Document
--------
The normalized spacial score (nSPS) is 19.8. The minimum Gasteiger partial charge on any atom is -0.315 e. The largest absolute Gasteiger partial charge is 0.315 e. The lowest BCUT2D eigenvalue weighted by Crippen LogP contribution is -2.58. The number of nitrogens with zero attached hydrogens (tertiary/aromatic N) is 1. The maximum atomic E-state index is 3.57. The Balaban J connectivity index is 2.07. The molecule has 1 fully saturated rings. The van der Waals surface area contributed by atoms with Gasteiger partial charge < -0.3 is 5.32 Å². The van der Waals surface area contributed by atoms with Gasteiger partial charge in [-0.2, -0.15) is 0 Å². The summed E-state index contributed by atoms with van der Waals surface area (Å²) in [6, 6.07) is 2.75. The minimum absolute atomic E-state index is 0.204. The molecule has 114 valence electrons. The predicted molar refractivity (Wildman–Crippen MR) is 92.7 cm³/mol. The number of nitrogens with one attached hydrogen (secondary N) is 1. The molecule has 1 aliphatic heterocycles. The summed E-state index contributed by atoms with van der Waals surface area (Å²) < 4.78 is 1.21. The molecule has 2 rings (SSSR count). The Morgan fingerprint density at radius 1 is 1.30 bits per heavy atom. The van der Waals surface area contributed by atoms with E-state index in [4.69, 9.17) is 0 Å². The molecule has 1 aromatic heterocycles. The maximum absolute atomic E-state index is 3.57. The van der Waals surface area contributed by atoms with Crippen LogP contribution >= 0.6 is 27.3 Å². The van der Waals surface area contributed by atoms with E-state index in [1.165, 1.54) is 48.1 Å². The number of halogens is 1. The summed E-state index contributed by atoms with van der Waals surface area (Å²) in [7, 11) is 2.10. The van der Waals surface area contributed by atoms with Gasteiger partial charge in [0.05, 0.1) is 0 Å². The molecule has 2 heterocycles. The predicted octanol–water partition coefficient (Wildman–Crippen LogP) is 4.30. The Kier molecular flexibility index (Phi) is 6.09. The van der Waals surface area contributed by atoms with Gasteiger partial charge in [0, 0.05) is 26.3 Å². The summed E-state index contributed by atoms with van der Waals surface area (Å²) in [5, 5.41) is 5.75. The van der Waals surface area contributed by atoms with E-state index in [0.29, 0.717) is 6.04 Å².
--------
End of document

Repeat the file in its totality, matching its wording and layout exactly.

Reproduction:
The normalized spacial score (nSPS) is 19.8. The minimum Gasteiger partial charge on any atom is -0.315 e. The largest absolute Gasteiger partial charge is 0.315 e. The lowest BCUT2D eigenvalue weighted by Crippen LogP contribution is -2.58. The number of nitrogens with zero attached hydrogens (tertiary/aromatic N) is 1. The maximum atomic E-state index is 3.57. The Balaban J connectivity index is 2.07. The molecule has 1 fully saturated rings. The van der Waals surface area contributed by atoms with Gasteiger partial charge < -0.3 is 5.32 Å². The van der Waals surface area contributed by atoms with Gasteiger partial charge in [-0.2, -0.15) is 0 Å². The summed E-state index contributed by atoms with van der Waals surface area (Å²) in [6, 6.07) is 2.75. The minimum absolute atomic E-state index is 0.204. The molecule has 114 valence electrons. The predicted molar refractivity (Wildman–Crippen MR) is 92.7 cm³/mol. The number of nitrogens with one attached hydrogen (secondary N) is 1. The molecule has 1 aliphatic heterocycles. The summed E-state index contributed by atoms with van der Waals surface area (Å²) < 4.78 is 1.21. The molecule has 2 rings (SSSR count). The Morgan fingerprint density at radius 1 is 1.30 bits per heavy atom. The van der Waals surface area contributed by atoms with E-state index in [4.69, 9.17) is 0 Å². The molecule has 1 aromatic heterocycles. The maximum absolute atomic E-state index is 3.57. The van der Waals surface area contributed by atoms with Crippen LogP contribution >= 0.6 is 27.3 Å². The van der Waals surface area contributed by atoms with E-state index in [1.165, 1.54) is 48.1 Å². The number of halogens is 1. The summed E-state index contributed by atoms with van der Waals surface area (Å²) in [7, 11) is 2.10. The van der Waals surface area contributed by atoms with Gasteiger partial charge in [0.05, 0.1) is 0 Å². The molecule has 2 heterocycles. The predicted octanol–water partition coefficient (Wildman–Crippen LogP) is 4.30. The Kier molecular flexibility index (Phi) is 6.09. The van der Waals surface area contributed by atoms with Gasteiger partial charge in [0, 0.05) is 26.3 Å². The summed E-state index contributed by atoms with van der Waals surface area (Å²) in [5, 5.41) is 5.75. The van der Waals surface area contributed by atoms with E-state index in [0.29, 0.717) is 6.04 Å².